Saturday, February 19, 2022

The McCooeys – recreation of Joseph Tomelty’s popular radio serial from a simpler time (Grand Opera House until Saturday 26 February)

I’m old enough to remember much more senior relatives raving about The McCooeys, a must-hear weekly radio sitcom written by Joseph Tomelty that was first broadcast in May 1949 on the BBC Home Service. The comings and goings in the working-class Belfast home of Granda, Maggie, Sally, Willie and Aunt Sarah entertained hundreds of thousands of listeners over six years, becoming the biggest show in the country.

Centre Stage Theatre Company (cofounded by Tomelty’s daughter Roma and son-in-law Colin Carnegie) revived four of the episodes during lockdown, performing them in a live stream for care home residents. Now their production of The McCooeys is being restaged in the Grand Opera House’s Studio Theatre (ye olde ‘Baby Grand’).

Standing behind old-style microphones fashioned out of polystyrene, the cast re-enact the process of recording episodes of the radio play. Stage manager Dean McHugh doubles as the on-stage foley artist, lighting matches, stirring teacups, climbing up and down stairs, and opening and closing the drama studio’s tiny sound effect wooden door.

Dressed to the nines, Carol Moore’s stern Maggie McCooey chats to Christina Moore’s Aunt Sarah, while Mary Moulds pops in to defend the honour of Henrietta ‘Henny’ Toosel’s light-fingered husband. Hannah Carnegie (Tomelty’s granddaughter) plays Sally, the youngest of the McCooey clan. White-bearded Dan Gordon plays old Granda McCooey while Colin Carnegie pops up as Bobby Greer and Derek the window cleaner. On press night, Mark Claney was resplendent in his tuxedo and bow tie, playing the BBC announcer.

The older members of the audience love the nostalgia as the cast bring the studio set to life and deliver the lines from their printed scripts. (The fluorescent highlighting of lines is a bit of an anachronism!) As you’d expect from a recorded read through, the actors wave their arms about as they deliver the lines, shifting between microphones as scenes develop, all the while synchronising their words with the foley artist’s sound effects.

Nelson and Gordon inject most energy into their performances, while Moulds gives Henny a likeable aura that compensates for her husband’s actions.

Director Michael Quinn conjures up an admirable recreation of the original recordings, albeit without any mistakes or directions to run a section again with more gusto. Perhaps reel to reel tape hadn’t reached Belfast and they were still recording single takes onto vinyl?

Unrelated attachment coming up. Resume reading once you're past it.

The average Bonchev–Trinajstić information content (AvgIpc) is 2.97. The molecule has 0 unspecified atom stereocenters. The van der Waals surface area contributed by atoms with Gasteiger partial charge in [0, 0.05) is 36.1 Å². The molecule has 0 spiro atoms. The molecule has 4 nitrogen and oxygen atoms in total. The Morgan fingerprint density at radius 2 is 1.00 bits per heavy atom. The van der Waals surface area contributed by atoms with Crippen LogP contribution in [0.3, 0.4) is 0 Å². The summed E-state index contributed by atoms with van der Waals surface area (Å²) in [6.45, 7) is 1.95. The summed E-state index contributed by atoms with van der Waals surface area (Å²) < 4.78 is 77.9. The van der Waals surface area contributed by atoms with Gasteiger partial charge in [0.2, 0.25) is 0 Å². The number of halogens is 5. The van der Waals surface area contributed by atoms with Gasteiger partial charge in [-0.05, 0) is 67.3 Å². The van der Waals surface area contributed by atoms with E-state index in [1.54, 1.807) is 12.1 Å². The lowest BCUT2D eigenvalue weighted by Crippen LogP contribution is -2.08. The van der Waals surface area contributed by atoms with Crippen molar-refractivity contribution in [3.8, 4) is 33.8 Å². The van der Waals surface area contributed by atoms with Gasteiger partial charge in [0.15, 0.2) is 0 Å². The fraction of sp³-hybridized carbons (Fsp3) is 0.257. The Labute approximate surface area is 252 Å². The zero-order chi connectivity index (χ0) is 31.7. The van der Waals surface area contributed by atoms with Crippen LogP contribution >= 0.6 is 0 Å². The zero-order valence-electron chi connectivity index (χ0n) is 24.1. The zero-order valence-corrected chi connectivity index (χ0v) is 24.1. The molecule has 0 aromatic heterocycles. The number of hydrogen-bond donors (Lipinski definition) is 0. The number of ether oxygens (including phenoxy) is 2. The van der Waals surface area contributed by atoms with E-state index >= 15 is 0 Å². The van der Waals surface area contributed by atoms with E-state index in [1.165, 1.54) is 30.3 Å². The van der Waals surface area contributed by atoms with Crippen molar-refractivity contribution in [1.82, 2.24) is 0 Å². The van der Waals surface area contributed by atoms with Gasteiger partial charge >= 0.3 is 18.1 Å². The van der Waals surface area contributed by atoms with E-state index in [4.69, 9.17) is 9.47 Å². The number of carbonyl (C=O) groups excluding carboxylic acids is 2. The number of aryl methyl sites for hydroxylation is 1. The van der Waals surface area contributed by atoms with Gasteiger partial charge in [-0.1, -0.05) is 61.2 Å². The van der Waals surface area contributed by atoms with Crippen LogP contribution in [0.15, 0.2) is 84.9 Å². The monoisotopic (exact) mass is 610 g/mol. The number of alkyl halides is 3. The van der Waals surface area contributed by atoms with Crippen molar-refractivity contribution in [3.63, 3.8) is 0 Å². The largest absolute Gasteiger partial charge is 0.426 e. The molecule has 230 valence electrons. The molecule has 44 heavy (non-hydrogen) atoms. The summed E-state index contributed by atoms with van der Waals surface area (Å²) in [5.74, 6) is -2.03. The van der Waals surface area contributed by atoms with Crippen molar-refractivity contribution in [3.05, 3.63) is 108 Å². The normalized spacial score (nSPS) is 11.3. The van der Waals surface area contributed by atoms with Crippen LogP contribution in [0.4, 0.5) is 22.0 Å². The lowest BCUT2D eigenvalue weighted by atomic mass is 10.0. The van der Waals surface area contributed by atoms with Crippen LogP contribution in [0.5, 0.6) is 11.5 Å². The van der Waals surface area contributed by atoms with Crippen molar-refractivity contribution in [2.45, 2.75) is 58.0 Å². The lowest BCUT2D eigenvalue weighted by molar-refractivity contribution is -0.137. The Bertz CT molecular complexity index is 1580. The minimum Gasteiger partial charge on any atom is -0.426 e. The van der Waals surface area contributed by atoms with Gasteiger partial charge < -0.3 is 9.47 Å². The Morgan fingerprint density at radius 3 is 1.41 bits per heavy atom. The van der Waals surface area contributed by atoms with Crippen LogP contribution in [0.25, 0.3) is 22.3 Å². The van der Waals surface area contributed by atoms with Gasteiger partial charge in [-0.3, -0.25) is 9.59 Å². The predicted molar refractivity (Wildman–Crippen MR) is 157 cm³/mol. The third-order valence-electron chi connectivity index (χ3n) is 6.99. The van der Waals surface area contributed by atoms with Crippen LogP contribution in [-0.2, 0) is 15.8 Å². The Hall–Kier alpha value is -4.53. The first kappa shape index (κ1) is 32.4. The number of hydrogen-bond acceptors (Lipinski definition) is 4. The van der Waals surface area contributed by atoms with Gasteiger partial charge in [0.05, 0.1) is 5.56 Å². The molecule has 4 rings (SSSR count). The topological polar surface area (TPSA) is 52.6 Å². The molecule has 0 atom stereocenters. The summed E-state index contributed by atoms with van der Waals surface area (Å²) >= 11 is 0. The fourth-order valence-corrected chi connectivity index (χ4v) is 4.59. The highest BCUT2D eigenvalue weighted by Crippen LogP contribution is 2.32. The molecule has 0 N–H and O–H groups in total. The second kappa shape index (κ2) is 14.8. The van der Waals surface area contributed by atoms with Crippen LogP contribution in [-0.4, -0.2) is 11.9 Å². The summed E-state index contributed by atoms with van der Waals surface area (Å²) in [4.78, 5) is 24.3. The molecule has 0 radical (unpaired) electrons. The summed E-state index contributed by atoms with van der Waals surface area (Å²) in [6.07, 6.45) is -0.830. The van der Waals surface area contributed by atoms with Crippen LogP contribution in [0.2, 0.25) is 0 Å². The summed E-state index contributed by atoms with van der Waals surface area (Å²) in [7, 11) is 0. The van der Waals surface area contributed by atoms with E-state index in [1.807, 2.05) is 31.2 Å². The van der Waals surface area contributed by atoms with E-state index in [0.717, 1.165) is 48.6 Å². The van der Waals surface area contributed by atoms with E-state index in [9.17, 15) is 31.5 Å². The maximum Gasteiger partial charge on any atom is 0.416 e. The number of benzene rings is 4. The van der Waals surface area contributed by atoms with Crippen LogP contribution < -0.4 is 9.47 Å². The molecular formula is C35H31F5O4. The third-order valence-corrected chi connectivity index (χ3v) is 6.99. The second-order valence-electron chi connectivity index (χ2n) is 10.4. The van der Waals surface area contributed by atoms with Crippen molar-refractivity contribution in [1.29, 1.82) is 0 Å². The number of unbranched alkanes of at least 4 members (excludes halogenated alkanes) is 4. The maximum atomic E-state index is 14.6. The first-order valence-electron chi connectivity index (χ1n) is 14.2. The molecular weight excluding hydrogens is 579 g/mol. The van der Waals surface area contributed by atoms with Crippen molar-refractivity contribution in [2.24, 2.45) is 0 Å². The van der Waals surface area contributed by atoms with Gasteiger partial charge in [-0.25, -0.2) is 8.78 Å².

What stands out is how much the pace and ambition of drama has changed. While there’s some good wordplay, and the dialogue is riddled with great Ulster Scots words and phrases, Tomelty’s much-loved scripts are wordy and the plot is terribly mundane. The characterisation is simplistic: “You’re a comedian” retorts Henrietta again and again and again in every scene across multiple episodes. It’s remarkable conservative, perhaps reflecting the BBC of the time.

Aside from the sound effects and Christina Nelson’s fine wig, if you sat back, closed your eyes and listened, you’d miss remarkably little of the action.

I can’t help wondering if there’s an even better version of this production hiding in the wings that could have introduced an extra layer of drama on top of the original episodes.

There’s room for petty rivalries and off-mic squabbles between the radio actors; disparaging looks at their rivals’ fashion sense; gesticulations of animosity and frustration – we get just one funny ad lib from Dan Gordon when a special effect genuinely misfires – and many more raised eyebrows as the cast needle each other, nearly miss their marks, yet pull of perfect performances for the recording despite everything going on behind the scenes.

It wouldn’t need to achieve the level of farce in The Goes Wrong Show, but something extra sprinkled on top of the 70 year old lines would inject some life into what otherwise becomes a well-polished museum piece. 

The McCooeys is being performed nightly in the Grand Opera House until Saturday 26 February.

Photo credit: Brian Thompson 

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